Tips for Preventing Violative Residues

Don’t let violations damage your operation’s reputation

Every day, U.S. dairy producers work hard to ensure the highest standards of quality and safety. Although dairy cattle make up less than a tenth of the total cattle sent to market, data shows they account for 90 percent of the violative residues on an annual basis. When inspectors find drug residues in milk and meat, it’s most often because product labels or withholding times for milk and meat weren’t followed at the farm level.

“We have a huge responsibility to consumers to make sure we supply them with a safe, wholesome and quality product with no residues — in both meat and milk,” said Gary Neubauer, DVM, senior manager, Dairy Technical Services, Zoetis. “If we can do that, they’ll have confidence in buying our products, which hopefully should help producers and the dairy industry in the long run.”

Just one single residue violation can erode consumer confidence. Help your dairy avoid the damage of drug residue violations by recognizing their leading causes and establishing procedures to avoid them. Start with these tips:

Consult with your veterinarian regularly. Having a strong veterinarian-client-patient relationship and including your veterinarian in regular conversations with your management team not only helps improve cow health and the overall performance of your herd but also helps prevent residues in milk and meat.

Keep written treatment protocols up to date. All treatment protocols should be in writing. Review protocols with your veterinarian at least twice a year

to make sure they are up to date and appropriate for your operation. Also review protocols with farm employees — especially those administrating animal health treatments. Written protocols should include:

• How to diagnose the disease
• Which medications and doses are approved for treatment
• Instructions for administration
• Milk discard and pre-slaughter withdrawal times
• Steps to ensure that cows are withheld the appropriate amount of time

Maintain accurate treatment records. If your operation doesn’t keep accurate records, you’ll significantly increase the risk of a drug residue violation. All records should note the following:

• Animal treated
• Date and time of treatment
• Drug and dosage administered
• Route of administration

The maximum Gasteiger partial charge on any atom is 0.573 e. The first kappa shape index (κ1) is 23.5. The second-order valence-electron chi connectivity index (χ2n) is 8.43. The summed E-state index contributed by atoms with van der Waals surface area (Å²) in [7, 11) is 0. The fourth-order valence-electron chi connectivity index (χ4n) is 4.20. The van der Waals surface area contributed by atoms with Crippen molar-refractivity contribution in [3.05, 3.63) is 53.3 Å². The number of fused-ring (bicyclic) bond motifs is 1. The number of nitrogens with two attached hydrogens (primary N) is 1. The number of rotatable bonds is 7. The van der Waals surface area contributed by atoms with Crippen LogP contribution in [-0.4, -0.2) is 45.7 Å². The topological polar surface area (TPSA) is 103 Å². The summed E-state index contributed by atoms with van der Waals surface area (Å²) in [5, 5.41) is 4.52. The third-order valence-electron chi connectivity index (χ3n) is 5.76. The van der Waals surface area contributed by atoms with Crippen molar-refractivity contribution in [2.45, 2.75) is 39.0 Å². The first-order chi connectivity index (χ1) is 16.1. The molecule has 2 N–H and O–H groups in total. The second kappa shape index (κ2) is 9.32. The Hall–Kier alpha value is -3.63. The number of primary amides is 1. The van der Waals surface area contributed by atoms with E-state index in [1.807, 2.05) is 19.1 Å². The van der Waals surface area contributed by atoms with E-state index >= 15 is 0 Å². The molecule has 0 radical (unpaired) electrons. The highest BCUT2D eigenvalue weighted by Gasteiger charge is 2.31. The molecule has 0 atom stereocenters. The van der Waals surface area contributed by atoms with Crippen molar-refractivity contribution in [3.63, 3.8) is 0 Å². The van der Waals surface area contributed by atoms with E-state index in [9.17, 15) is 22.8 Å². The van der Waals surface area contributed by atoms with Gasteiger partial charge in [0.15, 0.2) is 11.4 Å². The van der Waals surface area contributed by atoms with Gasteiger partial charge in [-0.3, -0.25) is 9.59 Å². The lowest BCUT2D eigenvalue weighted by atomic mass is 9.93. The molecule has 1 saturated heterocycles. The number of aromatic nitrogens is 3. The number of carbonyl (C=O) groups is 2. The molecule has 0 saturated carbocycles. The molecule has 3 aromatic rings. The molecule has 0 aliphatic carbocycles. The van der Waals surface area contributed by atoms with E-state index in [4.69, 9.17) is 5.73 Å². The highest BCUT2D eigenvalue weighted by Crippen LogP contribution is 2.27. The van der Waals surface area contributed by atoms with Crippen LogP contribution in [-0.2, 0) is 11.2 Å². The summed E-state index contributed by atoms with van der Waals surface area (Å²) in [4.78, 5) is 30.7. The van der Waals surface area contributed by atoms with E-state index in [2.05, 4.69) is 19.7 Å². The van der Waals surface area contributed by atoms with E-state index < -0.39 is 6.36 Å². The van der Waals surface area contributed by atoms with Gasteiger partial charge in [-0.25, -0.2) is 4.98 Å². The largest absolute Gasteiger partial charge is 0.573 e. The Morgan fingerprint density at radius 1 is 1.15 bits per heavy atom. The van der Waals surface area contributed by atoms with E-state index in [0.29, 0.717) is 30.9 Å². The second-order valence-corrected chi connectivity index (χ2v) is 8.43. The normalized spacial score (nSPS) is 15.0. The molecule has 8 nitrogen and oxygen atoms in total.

• Length of any milk discard or pre-slaughter withdrawal times

Always follow labeled instructions. Only a veterinarian can prescribe extra-label uses and determine appropriate withholding times based on dosage and route of administration. Make sure your operation always follows labeled dosages for any drugs as prescribed by a veterinarian or purchased over the counter.

Retrain employees on treatment protocols at least twice a year. Keep all employees on the same page and prevent treatment protocol drift by retraining employees who administer medications at least every six months. Train new employees before allowing them to administer products.

Use separate drug storage areas for lactating and non-lactating cows. Most violative drug residues are caused by human error. Clearly labeling and keeping medicines for lactating and non-lactating cows in separate areas is an easy way to avoid a simple mistake that can have major consequences.

Don’t think residue violations could affect your operation? Understand the risks. Take this 10-question Residue Risk Assessment to learn how your operation needs to maximize its residue avoidance procedures.

About Zoetis

Zoetis (zō-EH-tis) is the leading animal health company, dedicated to supporting its customers and their businesses. Building on more than 60 years of experience in animal health, Zoetis discovers, develops, manufactures and markets veterinary vaccines and medicines, complemented by diagnostic products and genetic tests and supported by a range of services. In 2014, the company generated annual revenue of $4.8 billion. With approximately 10,000 employees worldwide at the beginning of 2015, Zoetis serves veterinarians, livestock producers and people who raise and care for farm and companion animals with sales of its products in 120 countries. For more information, visit

For more information, contact: 

Jillian Spector
(973) 443-2847                  

Kristina Hopkins
Bader Rutter
(262) 938-5577



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